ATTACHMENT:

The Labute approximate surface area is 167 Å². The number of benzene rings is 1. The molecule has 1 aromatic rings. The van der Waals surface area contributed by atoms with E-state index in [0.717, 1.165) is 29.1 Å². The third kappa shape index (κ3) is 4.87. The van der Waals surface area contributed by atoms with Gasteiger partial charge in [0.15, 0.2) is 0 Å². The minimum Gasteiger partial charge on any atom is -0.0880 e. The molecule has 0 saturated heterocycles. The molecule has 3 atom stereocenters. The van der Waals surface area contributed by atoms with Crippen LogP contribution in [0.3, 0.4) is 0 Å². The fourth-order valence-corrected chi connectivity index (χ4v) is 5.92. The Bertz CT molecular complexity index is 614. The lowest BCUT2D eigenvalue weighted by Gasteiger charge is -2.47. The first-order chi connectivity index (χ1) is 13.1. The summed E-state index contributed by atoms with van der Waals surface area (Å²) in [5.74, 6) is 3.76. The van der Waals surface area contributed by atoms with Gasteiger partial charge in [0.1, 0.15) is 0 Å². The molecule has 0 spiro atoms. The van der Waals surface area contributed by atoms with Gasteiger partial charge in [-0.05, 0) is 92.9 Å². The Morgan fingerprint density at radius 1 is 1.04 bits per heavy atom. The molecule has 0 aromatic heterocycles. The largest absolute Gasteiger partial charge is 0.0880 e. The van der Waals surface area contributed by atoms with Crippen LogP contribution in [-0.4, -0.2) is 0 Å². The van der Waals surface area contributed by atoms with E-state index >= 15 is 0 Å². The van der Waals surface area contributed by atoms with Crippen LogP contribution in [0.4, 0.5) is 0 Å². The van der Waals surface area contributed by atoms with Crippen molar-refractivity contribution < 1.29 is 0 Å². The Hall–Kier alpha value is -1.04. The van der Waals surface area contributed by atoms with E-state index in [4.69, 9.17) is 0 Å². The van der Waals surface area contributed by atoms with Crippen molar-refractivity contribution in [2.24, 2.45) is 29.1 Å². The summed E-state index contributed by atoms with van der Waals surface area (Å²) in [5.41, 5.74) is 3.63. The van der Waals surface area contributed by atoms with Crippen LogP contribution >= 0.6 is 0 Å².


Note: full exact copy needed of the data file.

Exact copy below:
The Labute approximate surface area is 167 Å². The number of benzene rings is 1. The molecule has 1 aromatic rings. The van der Waals surface area contributed by atoms with E-state index in [0.717, 1.165) is 29.1 Å². The third kappa shape index (κ3) is 4.87. The van der Waals surface area contributed by atoms with Gasteiger partial charge in [0.15, 0.2) is 0 Å². The minimum Gasteiger partial charge on any atom is -0.0880 e. The molecule has 0 saturated heterocycles. The molecule has 3 atom stereocenters. The van der Waals surface area contributed by atoms with Crippen LogP contribution in [0.3, 0.4) is 0 Å². The fourth-order valence-corrected chi connectivity index (χ4v) is 5.92. The Bertz CT molecular complexity index is 614. The lowest BCUT2D eigenvalue weighted by Gasteiger charge is -2.47. The first-order chi connectivity index (χ1) is 13.1. The summed E-state index contributed by atoms with van der Waals surface area (Å²) in [5.74, 6) is 3.76. The van der Waals surface area contributed by atoms with Gasteiger partial charge in [0.1, 0.15) is 0 Å². The molecule has 0 spiro atoms. The van der Waals surface area contributed by atoms with Gasteiger partial charge in [-0.05, 0) is 92.9 Å². The Morgan fingerprint density at radius 1 is 1.04 bits per heavy atom. The molecule has 0 aromatic heterocycles. The largest absolute Gasteiger partial charge is 0.0880 e. The van der Waals surface area contributed by atoms with Crippen LogP contribution in [-0.4, -0.2) is 0 Å². The van der Waals surface area contributed by atoms with E-state index >= 15 is 0 Å². The van der Waals surface area contributed by atoms with Crippen LogP contribution in [0.4, 0.5) is 0 Å². The van der Waals surface area contributed by atoms with Crippen molar-refractivity contribution < 1.29 is 0 Å². The Hall–Kier alpha value is -1.04. The van der Waals surface area contributed by atoms with E-state index in [4.69, 9.17) is 0 Å². The van der Waals surface area contributed by atoms with Crippen molar-refractivity contribution in [2.24, 2.45) is 29.1 Å². The summed E-state index contributed by atoms with van der Waals surface area (Å²) in [5.41, 5.74) is 3.63. The van der Waals surface area contributed by atoms with Crippen LogP contribution >= 0.6 is 0 Å².